The scores you need are a 7.0 in each band and an overall of 7.5 all in one exam sitting, and they take your most recent scores.
Sources for IELTS preparation are mainly past paper questions. You can find those online or if you prefer books many are available at Jarir Bookstore. Get familiar with the format of the questions and time yourself before the real exam and you should be good to go. How easy or hard it is to pass the required scores depends obviously on your English background. I will also provide a link for some PDF Cambridge exam papers for you to get a taste of the actual exam.
unless you are an EU national then PLAB is a must. The UK does not care much for where you graduate from, but rather your nationality. This is because if you are an EU national, you automatically have the right to work in the UK with no restrictions. Having said that, if you are a British national, you are not exempted and must give PLAB. Mind you, this rule will change in the coming few years. PLAB will be replaced by the UKMLA which will be the licensing exam, and it will be mandatory for anyone planning to come to the UK whether you are EU or IMG, just like the USMLE. This change is expected to take effect in 2022.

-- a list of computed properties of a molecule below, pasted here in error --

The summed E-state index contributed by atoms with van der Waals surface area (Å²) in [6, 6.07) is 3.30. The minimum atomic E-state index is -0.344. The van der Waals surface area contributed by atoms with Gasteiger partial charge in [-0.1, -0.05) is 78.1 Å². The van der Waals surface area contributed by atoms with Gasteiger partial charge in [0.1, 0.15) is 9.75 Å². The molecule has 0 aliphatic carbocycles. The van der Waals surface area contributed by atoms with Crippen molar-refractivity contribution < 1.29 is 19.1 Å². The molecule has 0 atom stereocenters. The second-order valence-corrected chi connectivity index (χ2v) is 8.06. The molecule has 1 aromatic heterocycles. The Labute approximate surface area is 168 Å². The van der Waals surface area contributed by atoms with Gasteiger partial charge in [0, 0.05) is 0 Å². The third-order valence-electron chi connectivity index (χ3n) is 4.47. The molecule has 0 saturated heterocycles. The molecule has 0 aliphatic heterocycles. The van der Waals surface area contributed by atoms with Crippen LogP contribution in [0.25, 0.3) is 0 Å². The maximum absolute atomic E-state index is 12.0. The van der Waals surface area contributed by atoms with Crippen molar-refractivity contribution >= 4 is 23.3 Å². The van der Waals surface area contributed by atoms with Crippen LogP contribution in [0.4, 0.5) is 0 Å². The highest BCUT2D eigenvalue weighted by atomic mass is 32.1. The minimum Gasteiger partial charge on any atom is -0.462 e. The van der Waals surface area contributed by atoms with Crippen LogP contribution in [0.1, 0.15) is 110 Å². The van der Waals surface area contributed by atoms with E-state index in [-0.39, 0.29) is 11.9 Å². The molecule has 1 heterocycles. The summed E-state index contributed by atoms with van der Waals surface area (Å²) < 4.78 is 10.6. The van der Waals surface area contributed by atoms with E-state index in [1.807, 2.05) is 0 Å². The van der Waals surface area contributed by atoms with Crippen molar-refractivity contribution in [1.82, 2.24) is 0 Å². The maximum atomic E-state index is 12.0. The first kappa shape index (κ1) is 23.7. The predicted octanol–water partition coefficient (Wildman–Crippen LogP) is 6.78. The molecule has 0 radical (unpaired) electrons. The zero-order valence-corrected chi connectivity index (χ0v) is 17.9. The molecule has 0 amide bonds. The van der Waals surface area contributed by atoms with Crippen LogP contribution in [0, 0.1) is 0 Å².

PLAB is a two-part exam, the first being theoretical and can be given anywhere. The second is practical and only done in the UK, and you have to pass the first part before you can do the second.
As stated previously, one can only give PLABs after getting the qualification and passing the required scores in IELTS.
TIP # 1 To save time I would suggest you start studying during your internship year. The first step is giving IELTS, then start preparing for PLABs so that as soon as you receive your diploma you can go ahead with booking the tests.